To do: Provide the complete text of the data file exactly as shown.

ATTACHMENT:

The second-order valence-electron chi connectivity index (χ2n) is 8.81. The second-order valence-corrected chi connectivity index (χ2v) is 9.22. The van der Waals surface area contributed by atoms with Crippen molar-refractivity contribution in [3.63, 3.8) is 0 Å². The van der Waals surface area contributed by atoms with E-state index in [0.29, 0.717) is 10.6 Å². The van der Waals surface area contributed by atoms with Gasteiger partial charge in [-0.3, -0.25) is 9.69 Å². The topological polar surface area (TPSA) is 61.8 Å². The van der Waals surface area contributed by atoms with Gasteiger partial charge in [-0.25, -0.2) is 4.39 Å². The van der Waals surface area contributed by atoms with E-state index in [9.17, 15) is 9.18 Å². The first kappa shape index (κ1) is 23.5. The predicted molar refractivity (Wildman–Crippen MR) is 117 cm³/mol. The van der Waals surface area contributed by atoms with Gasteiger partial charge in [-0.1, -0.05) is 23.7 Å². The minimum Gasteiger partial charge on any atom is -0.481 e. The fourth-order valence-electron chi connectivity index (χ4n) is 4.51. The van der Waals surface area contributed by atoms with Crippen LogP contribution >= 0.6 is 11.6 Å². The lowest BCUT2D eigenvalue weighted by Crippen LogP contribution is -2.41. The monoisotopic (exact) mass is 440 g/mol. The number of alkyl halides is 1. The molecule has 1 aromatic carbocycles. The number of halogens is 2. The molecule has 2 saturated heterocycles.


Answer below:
The second-order valence-electron chi connectivity index (χ2n) is 8.81. The second-order valence-corrected chi connectivity index (χ2v) is 9.22. The van der Waals surface area contributed by atoms with Crippen molar-refractivity contribution in [3.63, 3.8) is 0 Å². The van der Waals surface area contributed by atoms with E-state index in [0.29, 0.717) is 10.6 Å². The van der Waals surface area contributed by atoms with Gasteiger partial charge in [-0.3, -0.25) is 9.69 Å². The topological polar surface area (TPSA) is 61.8 Å². The van der Waals surface area contributed by atoms with Gasteiger partial charge in [-0.25, -0.2) is 4.39 Å². The van der Waals surface area contributed by atoms with E-state index in [9.17, 15) is 9.18 Å². The first kappa shape index (κ1) is 23.5. The predicted molar refractivity (Wildman–Crippen MR) is 117 cm³/mol. The van der Waals surface area contributed by atoms with Gasteiger partial charge in [-0.1, -0.05) is 23.7 Å². The minimum Gasteiger partial charge on any atom is -0.481 e. The fourth-order valence-electron chi connectivity index (χ4n) is 4.51. The van der Waals surface area contributed by atoms with Crippen LogP contribution >= 0.6 is 11.6 Å². The lowest BCUT2D eigenvalue weighted by Crippen LogP contribution is -2.41. The monoisotopic (exact) mass is 440 g/mol. The number of alkyl halides is 1. The molecule has 1 aromatic carbocycles. The number of halogens is 2. The molecule has 2 saturated heterocycles.